Roughly 10,000 baby boomers turn 70 each day. That means they soon will have to take a required minimum distribution from their traditional IRAs and 401(k) plans.
The stakes are high for getting RMDs right.
If you don't make the appropriate withdrawals, you may have to pay a 50 percent tax on the amount that was not taken out as required. Generally, you have to start taking withdrawals from your traditional IRA, SIMPLE IRA, SEP IRA or retirement plan accounts when you reach age 70½. If you are still working, some 401(k) plans allow you to defer RMDs from those plans until you retire.
The prospect of tax reform can change the withdrawal calculation for many retirees. If you believe that Congress will cut taxes by next year, people who turn 70½ can defer their first required minimum distribution to 2018 when income tax rates could be lower, said Nick Jovanovich, a certified public accountant and partner at law firm Berger Singerman in Fort Lauderdale, Florida.
To be sure, this is a gamble. If you defer your first RMD until next year, you are required to make two withdrawals from your retirement accounts, one by April 1, 2018, and another by Dec. 31. That double-whammy could push you into a higher tax bracket. "Go see your accountant and crunch numbers," Jovanovich said.
Most advisors warn their clients not to count on changes to tax code before they are enacted. President Donald Trump and Republican lawmakers have proposed reducing the current seven tax brackets to three , but the Trump administration has not spelled out in its proposals where each bracket would begin and end.
"The way this administration is going, one has no idea when or if these changes will take place. Work with what you know," said Jon Ten Haagen, a certified financial planner and founder of the Ten Haagen Financial Group in Huntington, New York.
Many retirees may not have the option to defer withdrawals from their retirement accounts. "Most people need the income anyway, so it becomes a need for 2017 rather than a choice," said Scot Stark, a CFP and owner of Stark Strategic Capital Management in Freeland, Maryland.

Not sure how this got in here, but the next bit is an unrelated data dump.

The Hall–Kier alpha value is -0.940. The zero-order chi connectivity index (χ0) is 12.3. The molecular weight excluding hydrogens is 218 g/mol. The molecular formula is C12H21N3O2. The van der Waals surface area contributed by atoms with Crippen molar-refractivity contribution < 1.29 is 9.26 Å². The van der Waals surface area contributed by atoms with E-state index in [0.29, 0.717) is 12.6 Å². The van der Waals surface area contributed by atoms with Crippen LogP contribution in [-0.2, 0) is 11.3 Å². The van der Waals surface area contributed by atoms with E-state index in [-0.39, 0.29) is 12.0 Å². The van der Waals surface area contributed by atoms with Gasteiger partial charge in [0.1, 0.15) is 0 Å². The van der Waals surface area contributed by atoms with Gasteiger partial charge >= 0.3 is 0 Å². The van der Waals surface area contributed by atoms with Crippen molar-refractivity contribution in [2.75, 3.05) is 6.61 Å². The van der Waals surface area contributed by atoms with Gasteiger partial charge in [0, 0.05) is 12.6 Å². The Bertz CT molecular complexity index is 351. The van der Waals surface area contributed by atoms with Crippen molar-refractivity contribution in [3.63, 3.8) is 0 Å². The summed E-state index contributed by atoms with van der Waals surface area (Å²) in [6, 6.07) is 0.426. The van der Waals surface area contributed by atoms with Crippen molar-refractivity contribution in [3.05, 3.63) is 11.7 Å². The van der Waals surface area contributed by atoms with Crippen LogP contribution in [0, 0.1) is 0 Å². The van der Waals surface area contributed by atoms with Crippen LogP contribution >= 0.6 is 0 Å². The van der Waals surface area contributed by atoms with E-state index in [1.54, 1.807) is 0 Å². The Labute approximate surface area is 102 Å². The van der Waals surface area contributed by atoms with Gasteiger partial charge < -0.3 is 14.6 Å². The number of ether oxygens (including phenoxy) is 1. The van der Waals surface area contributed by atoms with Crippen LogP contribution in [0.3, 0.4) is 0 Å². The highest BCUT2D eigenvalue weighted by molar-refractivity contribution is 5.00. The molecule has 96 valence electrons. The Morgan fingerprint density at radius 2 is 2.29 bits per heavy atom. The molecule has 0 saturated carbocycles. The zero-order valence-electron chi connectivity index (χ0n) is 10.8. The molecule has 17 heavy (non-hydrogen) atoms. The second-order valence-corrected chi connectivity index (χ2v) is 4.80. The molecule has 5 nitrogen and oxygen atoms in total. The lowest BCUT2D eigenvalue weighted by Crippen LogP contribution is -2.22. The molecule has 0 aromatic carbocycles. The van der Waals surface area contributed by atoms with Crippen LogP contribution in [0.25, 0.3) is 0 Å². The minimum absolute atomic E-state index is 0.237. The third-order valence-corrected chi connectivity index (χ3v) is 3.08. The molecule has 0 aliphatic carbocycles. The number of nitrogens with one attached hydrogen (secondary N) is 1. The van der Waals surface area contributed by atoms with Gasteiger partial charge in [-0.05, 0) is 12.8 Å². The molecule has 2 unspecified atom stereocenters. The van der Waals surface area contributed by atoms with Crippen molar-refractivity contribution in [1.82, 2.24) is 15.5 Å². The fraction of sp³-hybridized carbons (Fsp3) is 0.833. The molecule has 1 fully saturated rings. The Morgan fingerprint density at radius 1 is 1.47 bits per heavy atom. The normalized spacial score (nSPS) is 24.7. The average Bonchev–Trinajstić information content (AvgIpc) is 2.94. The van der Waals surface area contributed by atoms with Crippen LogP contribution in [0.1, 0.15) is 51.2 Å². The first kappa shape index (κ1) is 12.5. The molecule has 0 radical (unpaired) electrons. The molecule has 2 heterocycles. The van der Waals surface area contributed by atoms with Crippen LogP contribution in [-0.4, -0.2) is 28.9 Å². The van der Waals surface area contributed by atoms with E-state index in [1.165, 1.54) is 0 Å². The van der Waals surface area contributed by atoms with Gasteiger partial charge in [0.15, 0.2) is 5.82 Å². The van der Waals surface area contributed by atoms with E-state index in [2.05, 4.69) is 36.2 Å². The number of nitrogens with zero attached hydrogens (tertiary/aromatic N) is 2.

How to determine your RMD
You can calculate your RMD on your own. The Internal Revenue Service uses a formula to determine the RMD for each tax-deferred retirement account you have, based on your age and account balance. The IRS provides worksheets, and the Financial Industry Regulatory Authority offers a free calculator to figure out your annual RMD. Many IRA providers, such as Vanguard, Fidelity and T. Rowe Price, will automatically calculate RMDs for account holders.
However, figuring out your overall taxable income with an RMD can get complicated when you factor in payouts from Social Security, traditional pensions and taxable investment acccounts. For wealthier people, their RMDs can increase their income and affect what they pay in monthly Medicare premiums, said Malik Lee, a CFP and associate with Henssler Financial in Kennesaw, Georgia.
"Delaying your initial RMD is not a strategy that I recommend often, but when I have, it was with a lot of hand-holding with my client and their CPA," Lee said.
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If you were to roll the dice on lower tax rates in 2018, you can still hedge your RMD bet .
A variety of transactions can limit the tax liability of an RMD:
You can donate all or part of your withdrawal without adding to your income, up to $100,000 per taxpayer, per year.
You can use up to $125,000 of an RMD to buy a qualified longevity annuity contract that generally begins at age 85.
You can buy municipal bonds that are exempt from federal income taxes. In most states, interest income received from munis within your home state are also exempt from state and local taxes.
You can contribute up to $14,000 annually ($28,000 if you're married) without triggering the federal gift tax to a 529 college savings plan for the grandkids. You can also bundle up to five years of gifts into a one-time 529 plan contribution of up to $70,000 for single filers and $140,000 for married couples.
Regardless of what happens with tax reform, it makes sense for retirees to defer their first RMD if they know they're going to be in a substantially higher tax bracket this year compared to where they will be in 2018 under existing law, Stark said.
"I think it's most prudent to work with the best available information we have today," Stark said. "Trying to predict what Congress might or might not pass is almost always a bad idea."
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